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Natural immunity provides "at least as high, if not higher" levels of protection against COVID-19 as two doses of an mRNA vaccine, according to a study published in The Lancet – one of the oldest and most respected medical journals in the world.
The research analyzed 65 studies from 19 different countries to determine the level of protection from past infection against "subsequent re-infection, symptomatic COVID-19 disease, and severe disease."
The study noted, "Our meta-analyses showed that protection from past infection and any symptomatic disease was high for ancestral, alpha, beta, and delta variants, but was substantially lower for the omicron BA.1 variant."
"Although protection from re-infection from all variants wanes over time, our analysis of the available data suggests that the level of protection afforded by previous infection is at least as high, if not higher than that provided by two-dose vaccination using high-quality mRNA vaccines (Moderna and Pfizer-BioNTech)," the authors of the study wrote.
"Furthermore, although protection from past infection wanes over time, the level of protection against re-infection, symptomatic disease, and severe disease appears to be at least as durable, if not more so, than that provided by two-dose vaccination with the mRNA vaccines for ancestral, alpha, delta, and omicron BA.1 variants, which is also seen from studies directly comparing natural immunity to vaccine-induced protection," the authors said.
"Protection from past infection against re-infection from pre-omicron variants was very high and remained high even after 40 weeks," the study found, adding that natural immunity diminished the risk of hospitalization and death from COVID-19 by 88% for at least 10 months.
The authors added that there were "risks of severe morbidity and mortality associated with the initial infection."
Dr. Christopher Murray, the director of the Institute for Health Metrics and Evaluation at the University of Washington and senior study author, stated, "This is really good news, in the sense that protection against severe disease and death after infection is really quite sustained at 10 months."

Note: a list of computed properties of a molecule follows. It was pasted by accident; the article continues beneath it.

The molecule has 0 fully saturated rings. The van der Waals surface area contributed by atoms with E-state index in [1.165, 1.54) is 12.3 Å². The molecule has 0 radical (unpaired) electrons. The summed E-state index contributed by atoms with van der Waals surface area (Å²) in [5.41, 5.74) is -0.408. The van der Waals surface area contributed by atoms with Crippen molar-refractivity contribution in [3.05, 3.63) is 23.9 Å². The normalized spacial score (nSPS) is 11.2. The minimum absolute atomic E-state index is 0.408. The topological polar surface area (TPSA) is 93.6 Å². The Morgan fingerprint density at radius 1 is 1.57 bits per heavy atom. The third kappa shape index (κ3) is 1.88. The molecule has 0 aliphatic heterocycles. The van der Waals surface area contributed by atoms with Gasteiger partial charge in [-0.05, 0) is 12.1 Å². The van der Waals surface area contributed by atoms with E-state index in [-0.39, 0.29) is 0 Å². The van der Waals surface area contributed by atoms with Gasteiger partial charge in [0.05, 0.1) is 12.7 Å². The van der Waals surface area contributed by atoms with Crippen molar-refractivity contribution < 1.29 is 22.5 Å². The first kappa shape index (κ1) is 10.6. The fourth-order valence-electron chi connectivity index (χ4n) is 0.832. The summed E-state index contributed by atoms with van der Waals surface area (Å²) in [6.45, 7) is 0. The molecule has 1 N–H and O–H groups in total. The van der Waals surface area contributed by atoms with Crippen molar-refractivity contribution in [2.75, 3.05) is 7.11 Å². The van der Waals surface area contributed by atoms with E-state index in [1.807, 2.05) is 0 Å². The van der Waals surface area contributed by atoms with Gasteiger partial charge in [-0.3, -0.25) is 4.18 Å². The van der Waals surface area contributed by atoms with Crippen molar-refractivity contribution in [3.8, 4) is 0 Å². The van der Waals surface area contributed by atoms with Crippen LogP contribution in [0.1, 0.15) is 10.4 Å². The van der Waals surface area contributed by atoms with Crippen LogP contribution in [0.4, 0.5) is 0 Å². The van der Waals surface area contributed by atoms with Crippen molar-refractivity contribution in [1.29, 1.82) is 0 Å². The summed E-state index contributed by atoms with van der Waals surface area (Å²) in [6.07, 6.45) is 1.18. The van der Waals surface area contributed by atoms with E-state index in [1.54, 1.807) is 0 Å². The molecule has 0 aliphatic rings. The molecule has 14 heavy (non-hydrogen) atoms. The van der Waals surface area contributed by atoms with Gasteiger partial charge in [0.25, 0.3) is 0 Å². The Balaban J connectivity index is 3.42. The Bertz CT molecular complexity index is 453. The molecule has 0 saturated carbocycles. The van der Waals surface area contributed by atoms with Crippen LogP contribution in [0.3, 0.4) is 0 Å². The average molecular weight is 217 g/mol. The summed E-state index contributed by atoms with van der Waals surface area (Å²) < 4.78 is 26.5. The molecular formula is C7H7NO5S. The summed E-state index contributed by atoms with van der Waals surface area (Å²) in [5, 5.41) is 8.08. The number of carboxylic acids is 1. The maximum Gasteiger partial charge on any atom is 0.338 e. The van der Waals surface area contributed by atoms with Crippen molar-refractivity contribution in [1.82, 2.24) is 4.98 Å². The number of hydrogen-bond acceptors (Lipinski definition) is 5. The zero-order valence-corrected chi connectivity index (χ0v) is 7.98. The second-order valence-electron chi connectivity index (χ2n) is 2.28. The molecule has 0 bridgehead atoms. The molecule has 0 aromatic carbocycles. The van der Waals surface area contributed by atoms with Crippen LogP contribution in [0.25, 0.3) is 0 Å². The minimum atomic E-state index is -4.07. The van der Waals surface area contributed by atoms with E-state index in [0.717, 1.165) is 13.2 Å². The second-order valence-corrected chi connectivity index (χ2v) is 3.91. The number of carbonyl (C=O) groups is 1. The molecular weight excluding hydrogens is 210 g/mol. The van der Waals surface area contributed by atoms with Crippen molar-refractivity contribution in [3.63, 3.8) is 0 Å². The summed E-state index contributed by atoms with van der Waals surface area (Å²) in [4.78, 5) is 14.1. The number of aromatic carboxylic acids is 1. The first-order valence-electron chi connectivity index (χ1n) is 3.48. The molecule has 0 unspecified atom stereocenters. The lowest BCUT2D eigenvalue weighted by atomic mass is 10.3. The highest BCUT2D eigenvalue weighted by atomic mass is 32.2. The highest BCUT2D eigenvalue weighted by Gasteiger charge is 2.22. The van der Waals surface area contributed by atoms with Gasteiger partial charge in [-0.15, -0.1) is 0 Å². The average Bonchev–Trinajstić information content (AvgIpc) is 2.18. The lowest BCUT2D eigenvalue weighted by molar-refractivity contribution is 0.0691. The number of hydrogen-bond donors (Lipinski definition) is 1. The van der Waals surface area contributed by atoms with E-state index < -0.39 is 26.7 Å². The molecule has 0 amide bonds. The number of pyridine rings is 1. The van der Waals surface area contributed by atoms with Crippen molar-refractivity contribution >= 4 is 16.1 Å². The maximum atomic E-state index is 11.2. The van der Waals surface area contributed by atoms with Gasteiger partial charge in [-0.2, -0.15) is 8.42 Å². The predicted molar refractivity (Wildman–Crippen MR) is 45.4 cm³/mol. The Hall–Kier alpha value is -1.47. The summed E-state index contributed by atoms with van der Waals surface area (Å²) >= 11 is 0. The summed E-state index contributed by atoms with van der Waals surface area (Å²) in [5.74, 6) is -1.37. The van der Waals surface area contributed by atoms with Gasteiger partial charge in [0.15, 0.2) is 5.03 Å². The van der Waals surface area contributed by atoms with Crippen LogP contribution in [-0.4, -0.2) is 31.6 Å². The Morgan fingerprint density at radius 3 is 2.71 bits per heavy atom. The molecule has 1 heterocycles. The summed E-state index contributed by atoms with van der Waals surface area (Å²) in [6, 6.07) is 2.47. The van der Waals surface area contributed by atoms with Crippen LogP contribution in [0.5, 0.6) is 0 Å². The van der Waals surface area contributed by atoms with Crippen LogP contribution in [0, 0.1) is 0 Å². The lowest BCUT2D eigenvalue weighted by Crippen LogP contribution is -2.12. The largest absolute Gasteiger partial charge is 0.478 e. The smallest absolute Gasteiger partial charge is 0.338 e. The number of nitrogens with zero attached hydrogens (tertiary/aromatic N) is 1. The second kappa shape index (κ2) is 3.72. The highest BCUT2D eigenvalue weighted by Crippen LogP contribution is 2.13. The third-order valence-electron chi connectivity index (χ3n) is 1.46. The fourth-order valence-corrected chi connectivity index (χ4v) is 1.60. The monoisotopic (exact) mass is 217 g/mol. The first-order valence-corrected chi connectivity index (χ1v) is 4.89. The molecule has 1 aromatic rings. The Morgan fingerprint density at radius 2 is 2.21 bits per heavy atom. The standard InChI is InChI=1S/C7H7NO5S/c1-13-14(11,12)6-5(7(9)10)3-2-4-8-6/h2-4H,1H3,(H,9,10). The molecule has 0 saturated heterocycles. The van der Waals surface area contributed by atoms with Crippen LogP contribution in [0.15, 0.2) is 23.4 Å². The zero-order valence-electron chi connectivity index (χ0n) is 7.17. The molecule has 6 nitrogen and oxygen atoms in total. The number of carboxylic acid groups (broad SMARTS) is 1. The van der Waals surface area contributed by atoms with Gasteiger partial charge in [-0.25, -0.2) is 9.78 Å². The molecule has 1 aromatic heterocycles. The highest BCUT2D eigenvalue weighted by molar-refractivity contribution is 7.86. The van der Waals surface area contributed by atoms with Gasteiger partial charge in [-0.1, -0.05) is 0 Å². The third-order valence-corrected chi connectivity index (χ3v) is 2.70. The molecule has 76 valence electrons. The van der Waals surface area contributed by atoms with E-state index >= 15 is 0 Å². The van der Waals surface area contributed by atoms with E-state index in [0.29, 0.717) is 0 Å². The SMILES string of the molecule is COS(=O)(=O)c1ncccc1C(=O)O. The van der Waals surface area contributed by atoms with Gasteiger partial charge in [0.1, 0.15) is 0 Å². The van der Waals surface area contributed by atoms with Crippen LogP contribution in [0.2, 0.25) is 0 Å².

"There's quite a long sustained protection against severe disease and death, almost 90% at 10 months," Murray said. "It is much better than I had expected, and that's a good thing for the world, right? Given that most of the world has had omicron. It means there's an awful lot of immunity out there."
Murray added, "The safest way to get immunity is vaccination."
The study advised, "The immunity conferred by past infection should be weighed alongside protection from vaccination when assessing future disease burden from COVID-19, providing guidance on when individuals should be vaccinated, and designing policies that mandate vaccination for workers or restrict access, on the basis of immune status, to settings where the risk of transmission is high, such as travel and high-occupancy indoor settings."
In May 2021, Dr. Anthony Fauci said, "The issue of vaccines actually, at least with regard to SARS-CoV-2, can do better than nature."
The next month, Rep. Thomas Massie (R-Ky.) slammed Fauci and the CDC for not admitting the benefits of natural immunity.
"One of the biggest scandals during this whole pandemic is the coverup that's been committed by Dr. Fauci and the [Centers for Disease Control and Prevention] — especially the CDC — about the effectiveness of immunity that's conferred after a natural infection, after you've recovered from [COVID], they've completely ignored that," Massie declared. "They want everybody to get vaccinated, even those who don't need [to be] vaccinated."
According to the CDC, only 16% of Americans are vaccinated with a COVID-19 booster shot.
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Paul Sacca is a staff writer for Blaze News.